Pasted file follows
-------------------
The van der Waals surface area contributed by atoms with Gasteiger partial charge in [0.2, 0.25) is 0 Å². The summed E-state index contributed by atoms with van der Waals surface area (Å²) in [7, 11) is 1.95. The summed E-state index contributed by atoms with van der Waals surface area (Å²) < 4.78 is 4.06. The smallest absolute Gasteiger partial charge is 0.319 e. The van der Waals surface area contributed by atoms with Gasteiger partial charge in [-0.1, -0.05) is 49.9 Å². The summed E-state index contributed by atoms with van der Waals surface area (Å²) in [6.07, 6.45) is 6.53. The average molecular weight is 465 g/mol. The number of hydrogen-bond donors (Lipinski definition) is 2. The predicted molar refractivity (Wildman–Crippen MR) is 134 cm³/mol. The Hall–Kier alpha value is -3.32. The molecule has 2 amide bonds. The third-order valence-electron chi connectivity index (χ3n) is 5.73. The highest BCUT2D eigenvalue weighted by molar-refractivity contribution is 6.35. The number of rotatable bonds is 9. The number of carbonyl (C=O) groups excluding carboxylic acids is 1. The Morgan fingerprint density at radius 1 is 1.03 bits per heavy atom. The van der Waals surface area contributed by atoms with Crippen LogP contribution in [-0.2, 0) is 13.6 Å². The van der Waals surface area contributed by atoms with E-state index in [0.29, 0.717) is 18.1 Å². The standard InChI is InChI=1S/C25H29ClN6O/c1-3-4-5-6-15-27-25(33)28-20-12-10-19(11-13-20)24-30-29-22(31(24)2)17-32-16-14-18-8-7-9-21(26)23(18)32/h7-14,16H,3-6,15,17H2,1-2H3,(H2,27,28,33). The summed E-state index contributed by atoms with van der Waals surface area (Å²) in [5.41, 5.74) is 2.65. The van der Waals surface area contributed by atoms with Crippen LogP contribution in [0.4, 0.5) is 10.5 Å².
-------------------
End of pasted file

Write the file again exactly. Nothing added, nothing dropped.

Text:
The van der Waals surface area contributed by atoms with Gasteiger partial charge in [0.2, 0.25) is 0 Å². The summed E-state index contributed by atoms with van der Waals surface area (Å²) in [7, 11) is 1.95. The summed E-state index contributed by atoms with van der Waals surface area (Å²) < 4.78 is 4.06. The smallest absolute Gasteiger partial charge is 0.319 e. The van der Waals surface area contributed by atoms with Gasteiger partial charge in [-0.1, -0.05) is 49.9 Å². The summed E-state index contributed by atoms with van der Waals surface area (Å²) in [6.07, 6.45) is 6.53. The average molecular weight is 465 g/mol. The number of hydrogen-bond donors (Lipinski definition) is 2. The predicted molar refractivity (Wildman–Crippen MR) is 134 cm³/mol. The Hall–Kier alpha value is -3.32. The molecule has 2 amide bonds. The third-order valence-electron chi connectivity index (χ3n) is 5.73. The highest BCUT2D eigenvalue weighted by molar-refractivity contribution is 6.35. The number of rotatable bonds is 9. The number of carbonyl (C=O) groups excluding carboxylic acids is 1. The Morgan fingerprint density at radius 1 is 1.03 bits per heavy atom. The van der Waals surface area contributed by atoms with Crippen LogP contribution in [-0.2, 0) is 13.6 Å². The van der Waals surface area contributed by atoms with E-state index in [0.29, 0.717) is 18.1 Å². The standard InChI is InChI=1S/C25H29ClN6O/c1-3-4-5-6-15-27-25(33)28-20-12-10-19(11-13-20)24-30-29-22(31(24)2)17-32-16-14-18-8-7-9-21(26)23(18)32/h7-14,16H,3-6,15,17H2,1-2H3,(H2,27,28,33). The summed E-state index contributed by atoms with van der Waals surface area (Å²) in [5.41, 5.74) is 2.65. The van der Waals surface area contributed by atoms with Crippen LogP contribution in [0.4, 0.5) is 10.5 Å².